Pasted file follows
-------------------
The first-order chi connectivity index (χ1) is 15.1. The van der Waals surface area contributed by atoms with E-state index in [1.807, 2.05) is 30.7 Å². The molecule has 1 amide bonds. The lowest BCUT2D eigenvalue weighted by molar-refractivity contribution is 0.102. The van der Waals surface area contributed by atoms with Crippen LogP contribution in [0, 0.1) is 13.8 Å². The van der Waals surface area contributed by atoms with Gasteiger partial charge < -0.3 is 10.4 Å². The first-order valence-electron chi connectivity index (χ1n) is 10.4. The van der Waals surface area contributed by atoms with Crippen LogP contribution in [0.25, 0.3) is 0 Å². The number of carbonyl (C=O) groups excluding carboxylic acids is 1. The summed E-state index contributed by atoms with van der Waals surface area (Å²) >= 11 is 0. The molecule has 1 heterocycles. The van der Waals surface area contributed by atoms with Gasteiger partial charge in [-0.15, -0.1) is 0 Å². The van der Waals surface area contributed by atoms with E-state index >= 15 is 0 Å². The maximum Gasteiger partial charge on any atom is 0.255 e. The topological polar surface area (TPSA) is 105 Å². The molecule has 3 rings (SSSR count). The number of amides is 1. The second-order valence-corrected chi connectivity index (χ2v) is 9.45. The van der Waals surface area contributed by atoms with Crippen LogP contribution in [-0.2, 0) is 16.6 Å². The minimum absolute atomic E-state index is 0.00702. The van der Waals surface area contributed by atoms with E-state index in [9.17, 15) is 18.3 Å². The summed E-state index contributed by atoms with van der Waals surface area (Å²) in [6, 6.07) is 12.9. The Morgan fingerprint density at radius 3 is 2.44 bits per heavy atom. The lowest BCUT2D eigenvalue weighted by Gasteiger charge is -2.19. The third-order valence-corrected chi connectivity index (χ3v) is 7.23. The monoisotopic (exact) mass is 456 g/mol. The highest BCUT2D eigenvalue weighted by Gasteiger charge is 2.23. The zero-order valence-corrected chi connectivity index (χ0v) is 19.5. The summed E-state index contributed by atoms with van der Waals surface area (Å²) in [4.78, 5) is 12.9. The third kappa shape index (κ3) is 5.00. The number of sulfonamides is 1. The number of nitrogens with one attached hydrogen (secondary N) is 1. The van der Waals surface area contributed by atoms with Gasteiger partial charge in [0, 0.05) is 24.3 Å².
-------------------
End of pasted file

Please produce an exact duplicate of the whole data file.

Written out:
The first-order chi connectivity index (χ1) is 15.1. The van der Waals surface area contributed by atoms with E-state index in [1.807, 2.05) is 30.7 Å². The molecule has 1 amide bonds. The lowest BCUT2D eigenvalue weighted by molar-refractivity contribution is 0.102. The van der Waals surface area contributed by atoms with Crippen LogP contribution in [0, 0.1) is 13.8 Å². The van der Waals surface area contributed by atoms with Gasteiger partial charge < -0.3 is 10.4 Å². The first-order valence-electron chi connectivity index (χ1n) is 10.4. The van der Waals surface area contributed by atoms with Crippen LogP contribution in [0.25, 0.3) is 0 Å². The number of carbonyl (C=O) groups excluding carboxylic acids is 1. The summed E-state index contributed by atoms with van der Waals surface area (Å²) >= 11 is 0. The molecule has 1 heterocycles. The van der Waals surface area contributed by atoms with Gasteiger partial charge in [-0.15, -0.1) is 0 Å². The van der Waals surface area contributed by atoms with E-state index >= 15 is 0 Å². The maximum Gasteiger partial charge on any atom is 0.255 e. The topological polar surface area (TPSA) is 105 Å². The molecule has 3 rings (SSSR count). The number of amides is 1. The second-order valence-corrected chi connectivity index (χ2v) is 9.45. The van der Waals surface area contributed by atoms with Crippen LogP contribution in [-0.2, 0) is 16.6 Å². The minimum absolute atomic E-state index is 0.00702. The van der Waals surface area contributed by atoms with E-state index in [9.17, 15) is 18.3 Å². The summed E-state index contributed by atoms with van der Waals surface area (Å²) in [6, 6.07) is 12.9. The Morgan fingerprint density at radius 3 is 2.44 bits per heavy atom. The lowest BCUT2D eigenvalue weighted by Gasteiger charge is -2.19. The third-order valence-corrected chi connectivity index (χ3v) is 7.23. The monoisotopic (exact) mass is 456 g/mol. The highest BCUT2D eigenvalue weighted by Gasteiger charge is 2.23. The zero-order valence-corrected chi connectivity index (χ0v) is 19.5. The summed E-state index contributed by atoms with van der Waals surface area (Å²) in [4.78, 5) is 12.9. The third kappa shape index (κ3) is 5.00. The number of sulfonamides is 1. The number of nitrogens with one attached hydrogen (secondary N) is 1. The van der Waals surface area contributed by atoms with Gasteiger partial charge in [0, 0.05) is 24.3 Å².